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The session timeout in web applications typically denotes the idle time - i.e. the period of time when the user doesn't work with the application.

Now, what if there is an automated script written that posts a request every 5 minutes - wouldn't that user's session go on endlessly? This being the case, won't this approach heavily load the application affecting its performance in the long run?

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7 Answers 7

Running an automated call to the server, say via an AJAX request, will keep the session alive. Typically that's the point though. An interesting side effect of this is that if the request happens predictably and regularly, you can use it as a "ping" to determine if the user's browser is still open. If one or two pings are missed, you can close the session earlier and actually free up resources sooner than if you just let the session time out.

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I did something similar for an application that relies heavily on session data.

What I did was set the IIS timeout to a relatively low number, say 10 minutes, then have a timed AJAX call that pings a blank page every 5 minutes.

This overhead on this is actually fairly low, as all you are doing is requesting a blank page, and if a person closes their browser, the session ends in 10 minutes.

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You want to keep session as small as possible. That said, if everyone starts doing that, of course it will load your application, with(out) session. If you think your users are compelled to do that, consider why, as either your application is missing an important feature or is forcing them into something.

Now, regardless of that, if you are expecting lots of users to be active at the same time, so much than a single server won't do, then you would will end up having the session out of process. If the session is in Sql Server, it is just saved data, so in that case we wouldn't be talking about memory usage.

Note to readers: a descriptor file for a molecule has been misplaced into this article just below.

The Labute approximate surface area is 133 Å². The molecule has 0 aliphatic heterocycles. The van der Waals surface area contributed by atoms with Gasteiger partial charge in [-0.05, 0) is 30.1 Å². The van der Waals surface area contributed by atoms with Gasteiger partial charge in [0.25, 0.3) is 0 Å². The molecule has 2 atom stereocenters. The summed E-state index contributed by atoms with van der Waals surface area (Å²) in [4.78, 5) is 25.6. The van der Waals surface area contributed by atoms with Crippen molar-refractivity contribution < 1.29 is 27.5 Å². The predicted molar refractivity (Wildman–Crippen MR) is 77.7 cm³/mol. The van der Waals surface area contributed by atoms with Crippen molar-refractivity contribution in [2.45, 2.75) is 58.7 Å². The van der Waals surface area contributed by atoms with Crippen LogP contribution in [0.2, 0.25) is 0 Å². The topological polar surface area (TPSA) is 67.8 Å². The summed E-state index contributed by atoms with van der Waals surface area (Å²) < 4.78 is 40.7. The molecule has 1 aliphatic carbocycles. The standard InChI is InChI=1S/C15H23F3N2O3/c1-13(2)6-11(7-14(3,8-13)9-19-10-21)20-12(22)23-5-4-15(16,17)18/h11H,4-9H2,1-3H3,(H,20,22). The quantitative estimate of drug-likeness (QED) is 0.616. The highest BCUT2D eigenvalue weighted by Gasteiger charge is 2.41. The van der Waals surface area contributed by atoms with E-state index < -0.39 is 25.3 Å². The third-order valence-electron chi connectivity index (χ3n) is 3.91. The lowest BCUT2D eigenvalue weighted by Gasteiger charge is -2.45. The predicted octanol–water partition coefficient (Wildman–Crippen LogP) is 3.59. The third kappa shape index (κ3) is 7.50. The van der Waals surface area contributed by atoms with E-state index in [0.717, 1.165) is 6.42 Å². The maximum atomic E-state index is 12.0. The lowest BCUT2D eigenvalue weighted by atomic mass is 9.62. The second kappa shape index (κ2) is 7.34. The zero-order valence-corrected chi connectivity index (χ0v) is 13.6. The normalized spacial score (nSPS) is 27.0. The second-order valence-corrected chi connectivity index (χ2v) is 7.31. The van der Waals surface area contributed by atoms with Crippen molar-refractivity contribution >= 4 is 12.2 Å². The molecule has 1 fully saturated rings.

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Well... I guess "It Depends" The first question you should ask yourself is whether you even need session.

If you have an automated process, my guess is that you don't really need to use session.

In that case, either turn it off or don't worry about it.

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I guess your session table would be a little bit larger, but on the other hand you won't be tearing down and recreating the session. I don't see how this would "heavily load" the application. I suppose it would depend on the application itself and how much memory is used to maintain session state.

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Yes, and Yes.

This is why if you're going to write an application for the web, you really want to find a way to implement it without using server side sessions. Usually, you will be able to find ways to implement the same functionality using cookies -- then the session data is client-side so who cares if they stay active permanently.

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It would allow the use's session to go on endlessly, as long as they have their browser open. If need to keep a session alive for an extended period of time, you could also track the sessions via the DB and not in memory.

Also, if you are worried about the indefinite open session, you could implement a timeout from when the session opened and if there is an extended idle time.

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